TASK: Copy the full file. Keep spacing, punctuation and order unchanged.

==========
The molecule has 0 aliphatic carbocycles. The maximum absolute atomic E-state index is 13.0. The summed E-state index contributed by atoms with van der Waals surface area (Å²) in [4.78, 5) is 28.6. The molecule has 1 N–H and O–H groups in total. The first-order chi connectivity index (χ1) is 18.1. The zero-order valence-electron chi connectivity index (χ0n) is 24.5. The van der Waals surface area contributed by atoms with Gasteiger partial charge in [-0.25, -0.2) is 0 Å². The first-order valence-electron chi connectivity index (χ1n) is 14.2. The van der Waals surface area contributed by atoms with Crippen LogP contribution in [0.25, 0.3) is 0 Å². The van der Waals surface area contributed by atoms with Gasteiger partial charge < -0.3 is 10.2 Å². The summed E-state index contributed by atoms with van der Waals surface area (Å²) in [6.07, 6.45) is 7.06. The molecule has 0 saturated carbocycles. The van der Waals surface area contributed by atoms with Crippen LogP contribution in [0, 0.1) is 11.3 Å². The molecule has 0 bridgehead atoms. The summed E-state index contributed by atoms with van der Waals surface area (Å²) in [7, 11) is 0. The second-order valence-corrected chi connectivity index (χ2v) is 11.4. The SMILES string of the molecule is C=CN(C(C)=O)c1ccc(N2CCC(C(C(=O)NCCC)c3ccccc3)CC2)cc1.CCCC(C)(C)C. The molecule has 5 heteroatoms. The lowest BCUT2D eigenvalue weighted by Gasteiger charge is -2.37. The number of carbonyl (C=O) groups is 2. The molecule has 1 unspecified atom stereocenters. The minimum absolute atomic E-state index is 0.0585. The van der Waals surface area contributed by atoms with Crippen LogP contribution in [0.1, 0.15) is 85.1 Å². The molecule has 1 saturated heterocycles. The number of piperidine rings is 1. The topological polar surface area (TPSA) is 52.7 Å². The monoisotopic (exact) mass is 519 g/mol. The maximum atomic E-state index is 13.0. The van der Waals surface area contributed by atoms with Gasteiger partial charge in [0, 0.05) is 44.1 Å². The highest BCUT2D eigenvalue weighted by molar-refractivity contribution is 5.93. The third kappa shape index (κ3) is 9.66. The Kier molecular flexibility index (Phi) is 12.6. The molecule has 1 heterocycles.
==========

The molecule has 0 aliphatic carbocycles. The maximum absolute atomic E-state index is 13.0. The summed E-state index contributed by atoms with van der Waals surface area (Å²) in [4.78, 5) is 28.6. The molecule has 1 N–H and O–H groups in total. The first-order chi connectivity index (χ1) is 18.1. The zero-order valence-electron chi connectivity index (χ0n) is 24.5. The van der Waals surface area contributed by atoms with Gasteiger partial charge in [-0.25, -0.2) is 0 Å². The first-order valence-electron chi connectivity index (χ1n) is 14.2. The van der Waals surface area contributed by atoms with Crippen LogP contribution in [0.25, 0.3) is 0 Å². The van der Waals surface area contributed by atoms with Gasteiger partial charge < -0.3 is 10.2 Å². The summed E-state index contributed by atoms with van der Waals surface area (Å²) in [6.07, 6.45) is 7.06. The molecule has 0 saturated carbocycles. The van der Waals surface area contributed by atoms with Crippen LogP contribution in [0, 0.1) is 11.3 Å². The molecule has 0 bridgehead atoms. The summed E-state index contributed by atoms with van der Waals surface area (Å²) in [7, 11) is 0. The second-order valence-corrected chi connectivity index (χ2v) is 11.4. The SMILES string of the molecule is C=CN(C(C)=O)c1ccc(N2CCC(C(C(=O)NCCC)c3ccccc3)CC2)cc1.CCCC(C)(C)C. The molecule has 5 heteroatoms. The lowest BCUT2D eigenvalue weighted by Gasteiger charge is -2.37. The number of carbonyl (C=O) groups is 2. The molecule has 1 unspecified atom stereocenters. The minimum absolute atomic E-state index is 0.0585. The van der Waals surface area contributed by atoms with Crippen LogP contribution in [0.1, 0.15) is 85.1 Å². The molecule has 1 saturated heterocycles. The number of piperidine rings is 1. The topological polar surface area (TPSA) is 52.7 Å². The monoisotopic (exact) mass is 519 g/mol. The maximum atomic E-state index is 13.0. The van der Waals surface area contributed by atoms with Gasteiger partial charge in [0, 0.05) is 44.1 Å². The highest BCUT2D eigenvalue weighted by molar-refractivity contribution is 5.93. The third kappa shape index (κ3) is 9.66. The Kier molecular flexibility index (Phi) is 12.6. The molecule has 1 heterocycles.